The PRS analyses of the COMBINE study data were adjusted for the first four PCs to account for the heterogeneity observed in this dataset. Nagelkerke’s pseudo-R2 was calculated to estimate the variance explained in TR or THR by the PRS in each dataset, and weighted average R2 values were calculated across the three datasets using the effective N for each cohort.


Descriptive statistics for the three datasets are shown in Table 1. In total, 639 (59%) of the study participants relapsed to any drinking, while 564 (52%) relapsed to heavy drinking.

Table 1 Demographic and clinical characteristics of the COMBINE, PREDICT, and CITA participants included in the pharmacogenomics GWAS.

Genome-wide association study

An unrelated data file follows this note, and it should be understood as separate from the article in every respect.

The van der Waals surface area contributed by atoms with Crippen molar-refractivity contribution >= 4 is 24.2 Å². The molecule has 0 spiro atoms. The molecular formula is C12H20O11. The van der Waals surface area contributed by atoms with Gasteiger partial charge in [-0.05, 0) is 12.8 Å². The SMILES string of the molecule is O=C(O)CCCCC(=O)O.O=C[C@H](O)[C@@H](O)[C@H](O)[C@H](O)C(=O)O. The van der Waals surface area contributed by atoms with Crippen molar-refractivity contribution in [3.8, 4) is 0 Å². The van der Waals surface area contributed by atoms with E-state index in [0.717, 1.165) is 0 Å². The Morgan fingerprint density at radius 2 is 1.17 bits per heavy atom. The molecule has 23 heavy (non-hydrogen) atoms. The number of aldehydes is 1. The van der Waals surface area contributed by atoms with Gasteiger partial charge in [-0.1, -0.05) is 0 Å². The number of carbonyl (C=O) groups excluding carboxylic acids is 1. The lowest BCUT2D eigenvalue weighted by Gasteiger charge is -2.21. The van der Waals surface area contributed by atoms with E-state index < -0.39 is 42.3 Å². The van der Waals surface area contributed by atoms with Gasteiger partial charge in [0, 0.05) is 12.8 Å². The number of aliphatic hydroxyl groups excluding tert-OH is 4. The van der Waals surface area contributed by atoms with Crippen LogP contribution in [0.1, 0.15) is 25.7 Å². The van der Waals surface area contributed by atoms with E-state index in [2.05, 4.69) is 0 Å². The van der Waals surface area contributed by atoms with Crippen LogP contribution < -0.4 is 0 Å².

Manhattan plots for the two GWAS meta-analyses in the full cohort (all treatments) are shown in Fig. 1; the corresponding Quantile/Quantile plots are shown in Supplementary Fig. S1. In the meta-analysis across the three studies no individual SNPs were significantly associated with TR; the SNP with the strongest evidence for association is located in an intron of the potassium voltage-gated channel subfamily Q member 4 gene (KCNQ4, rs1078110, MAF = 0.30, P = 6.2E−7). In the full cohort analysis of THR, significant associations were observed for a set of SNPs in the brain and reproductive organ-expressed gene BRE, also known as BABAM2 (BRISC and BRCA1 A complex member 2); there were 14 genome-wide significant SNPs at this locus (top SNP rs56951679, MAF = 0.17, minor allele HR = 1.5, p = 1.6E−8). The effect estimate for the top SNP at this locus (rs56951679) suggests that carrying one additional copy of the minor allele (C) is associated with 1.5 times higher risk of relapse to heavy drinking. A regional association plot for this locus is shown in Supplementary Fig. S2.